Asthma is a chronic respiratory disease, characterised by reversible airflow obstruction as
a result of swelling and increased contractibility of the smooth muscles surrounding the small airways. Typical symptoms of asthma include recurrent episodes of wheezing, coughing, chest tightness and shortness of breath. Sputum may also be produced. Such symptoms are usually worse at night or early in the morning, in response to strenuous  physical activity, or exposure to cold weather.

Since 1970, the occurrence of asthma has increased significantly, especially in developed countries. In fact, it is estimated that 235-300 million people globally are diagnosed with this condition every year – the majority of whom are youngsters. A curious fact is that mild asthma attacks are twice as common in boys as girls, however severe asthma occurs at equal rates in both genders. Contrastingly, adult women tend to suffer more from this condition.

The cause of asthma is not yet known, however, a combination of genetic and environmental factors are thought to be major contributors in the manifestation of this common disease. Smoking is also associated with a greater risk of asthma-like symptoms, hence it is recommended that it is limited both during and after delivery. Psychological stress may also be a causative factor, for stress alters the immune system and thus increases the airway inflammatory response to allergens and irritants.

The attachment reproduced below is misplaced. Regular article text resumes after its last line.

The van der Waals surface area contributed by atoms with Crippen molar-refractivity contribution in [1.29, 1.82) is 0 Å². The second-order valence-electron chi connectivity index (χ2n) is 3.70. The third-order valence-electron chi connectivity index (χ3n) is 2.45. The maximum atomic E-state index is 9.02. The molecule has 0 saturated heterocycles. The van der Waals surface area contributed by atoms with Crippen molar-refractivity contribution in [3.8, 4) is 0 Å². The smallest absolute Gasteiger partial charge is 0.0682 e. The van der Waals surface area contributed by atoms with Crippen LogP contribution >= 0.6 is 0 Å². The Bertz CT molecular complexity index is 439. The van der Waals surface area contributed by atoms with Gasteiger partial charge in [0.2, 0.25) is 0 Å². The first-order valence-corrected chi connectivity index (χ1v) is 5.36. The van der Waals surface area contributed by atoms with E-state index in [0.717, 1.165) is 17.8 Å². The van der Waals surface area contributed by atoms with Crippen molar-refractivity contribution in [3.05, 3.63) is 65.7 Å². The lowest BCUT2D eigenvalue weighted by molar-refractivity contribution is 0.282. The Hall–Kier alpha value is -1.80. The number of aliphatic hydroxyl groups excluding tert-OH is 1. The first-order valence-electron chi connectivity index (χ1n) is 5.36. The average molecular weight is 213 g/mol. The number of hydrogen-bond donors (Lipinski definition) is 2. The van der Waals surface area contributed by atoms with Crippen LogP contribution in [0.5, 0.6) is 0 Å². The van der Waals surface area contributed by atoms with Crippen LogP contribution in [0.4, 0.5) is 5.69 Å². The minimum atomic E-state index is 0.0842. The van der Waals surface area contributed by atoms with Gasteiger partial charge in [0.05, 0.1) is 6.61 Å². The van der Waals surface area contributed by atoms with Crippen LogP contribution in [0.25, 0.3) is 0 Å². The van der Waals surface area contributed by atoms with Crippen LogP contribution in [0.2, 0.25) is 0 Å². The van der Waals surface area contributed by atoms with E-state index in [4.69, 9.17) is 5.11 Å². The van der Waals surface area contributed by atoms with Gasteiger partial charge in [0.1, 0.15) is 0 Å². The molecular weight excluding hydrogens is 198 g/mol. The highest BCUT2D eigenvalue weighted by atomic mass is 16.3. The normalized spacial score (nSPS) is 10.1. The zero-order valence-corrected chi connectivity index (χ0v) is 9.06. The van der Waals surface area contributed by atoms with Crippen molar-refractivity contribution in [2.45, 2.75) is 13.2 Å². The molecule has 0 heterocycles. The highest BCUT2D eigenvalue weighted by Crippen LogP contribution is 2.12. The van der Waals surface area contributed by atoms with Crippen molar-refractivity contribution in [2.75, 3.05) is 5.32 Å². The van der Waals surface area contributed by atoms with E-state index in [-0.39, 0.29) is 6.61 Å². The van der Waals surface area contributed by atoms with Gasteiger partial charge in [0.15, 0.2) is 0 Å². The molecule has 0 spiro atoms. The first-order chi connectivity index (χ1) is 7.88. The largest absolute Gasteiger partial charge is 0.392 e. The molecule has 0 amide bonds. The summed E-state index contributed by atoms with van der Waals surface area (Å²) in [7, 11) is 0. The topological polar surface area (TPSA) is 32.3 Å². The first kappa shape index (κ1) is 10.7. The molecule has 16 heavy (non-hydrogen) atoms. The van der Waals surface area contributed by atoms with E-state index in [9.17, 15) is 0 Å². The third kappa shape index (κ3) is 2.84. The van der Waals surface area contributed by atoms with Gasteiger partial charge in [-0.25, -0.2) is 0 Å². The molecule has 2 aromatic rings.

It is vitally important to be aware that future asthma attacks can be easily prevented by avoiding exposure to potential allergens and irritants, which may include air pollution, tobacco smoke, animal dander, dust mites, pollen, sulfite-containing foods, as well as  strong chemicals such as perfumes, spray paint, latex and aldehydes. Should trigger-avoidance be insufficient, the use of prescribed medication is recommended.

The treatment of asthma varies in different individuals, depending on the age group, severity of the illness, as well as the frequency of symptoms. Acute asthma attacks are frequently treated with medications such as bronchodilators or corticosteroids. These drugs can be administered orally in the form of dissolved tablets, or else via a metered-dose inhaler, coupled with an asthma spacer.

The prognosis for asthma is generally good, especially in children. It is a known fact that half of the asthma cases diagnosed throughout childhood will no longer carry the diagnosis after a decade. One thing to be aware of is that there are a number of conditions that may occur more frequently in people suffering from asthma as opposed to members of the general population that do not suffer from this respiratory disease. These conditions may include gastro-esophageal reflux, rhino-sinusitis and obstructive sleep apnea.

 

© 2018 – VIDA Magazine – Georgiana Farrugia Bonnici

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